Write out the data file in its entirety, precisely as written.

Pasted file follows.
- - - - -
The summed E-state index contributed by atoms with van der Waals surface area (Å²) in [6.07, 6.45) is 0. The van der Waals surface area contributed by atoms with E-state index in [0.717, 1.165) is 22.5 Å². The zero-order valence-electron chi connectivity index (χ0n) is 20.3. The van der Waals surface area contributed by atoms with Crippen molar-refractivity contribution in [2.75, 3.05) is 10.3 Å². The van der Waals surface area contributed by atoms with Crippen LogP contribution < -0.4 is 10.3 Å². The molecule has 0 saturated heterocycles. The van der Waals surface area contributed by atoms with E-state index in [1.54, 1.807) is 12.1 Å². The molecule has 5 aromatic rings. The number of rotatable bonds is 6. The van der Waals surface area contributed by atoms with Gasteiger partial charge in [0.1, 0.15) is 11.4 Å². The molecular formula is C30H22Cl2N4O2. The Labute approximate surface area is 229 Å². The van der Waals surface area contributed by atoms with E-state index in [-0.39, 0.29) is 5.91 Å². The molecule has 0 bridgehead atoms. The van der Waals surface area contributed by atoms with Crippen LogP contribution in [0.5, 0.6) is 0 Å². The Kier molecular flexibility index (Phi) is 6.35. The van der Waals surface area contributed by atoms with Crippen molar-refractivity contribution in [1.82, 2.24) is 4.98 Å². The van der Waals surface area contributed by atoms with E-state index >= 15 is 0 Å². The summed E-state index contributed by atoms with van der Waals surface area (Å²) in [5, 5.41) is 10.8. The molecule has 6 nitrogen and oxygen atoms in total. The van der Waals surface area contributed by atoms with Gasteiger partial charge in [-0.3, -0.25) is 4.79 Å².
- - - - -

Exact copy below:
The summed E-state index contributed by atoms with van der Waals surface area (Å²) in [6.07, 6.45) is 0. The van der Waals surface area contributed by atoms with E-state index in [0.717, 1.165) is 22.5 Å². The zero-order valence-electron chi connectivity index (χ0n) is 20.3. The van der Waals surface area contributed by atoms with Crippen molar-refractivity contribution in [2.75, 3.05) is 10.3 Å². The van der Waals surface area contributed by atoms with Crippen LogP contribution < -0.4 is 10.3 Å². The molecule has 0 saturated heterocycles. The van der Waals surface area contributed by atoms with E-state index in [1.54, 1.807) is 12.1 Å². The molecule has 5 aromatic rings. The number of rotatable bonds is 6. The van der Waals surface area contributed by atoms with Gasteiger partial charge in [0.1, 0.15) is 11.4 Å². The molecular formula is C30H22Cl2N4O2. The Labute approximate surface area is 229 Å². The van der Waals surface area contributed by atoms with E-state index in [-0.39, 0.29) is 5.91 Å². The molecule has 0 bridgehead atoms. The van der Waals surface area contributed by atoms with Crippen LogP contribution in [0.5, 0.6) is 0 Å². The Kier molecular flexibility index (Phi) is 6.35. The van der Waals surface area contributed by atoms with Crippen molar-refractivity contribution in [1.82, 2.24) is 4.98 Å². The van der Waals surface area contributed by atoms with E-state index >= 15 is 0 Å². The summed E-state index contributed by atoms with van der Waals surface area (Å²) in [5, 5.41) is 10.8. The molecule has 6 nitrogen and oxygen atoms in total. The van der Waals surface area contributed by atoms with Gasteiger partial charge in [-0.3, -0.25) is 4.79 Å².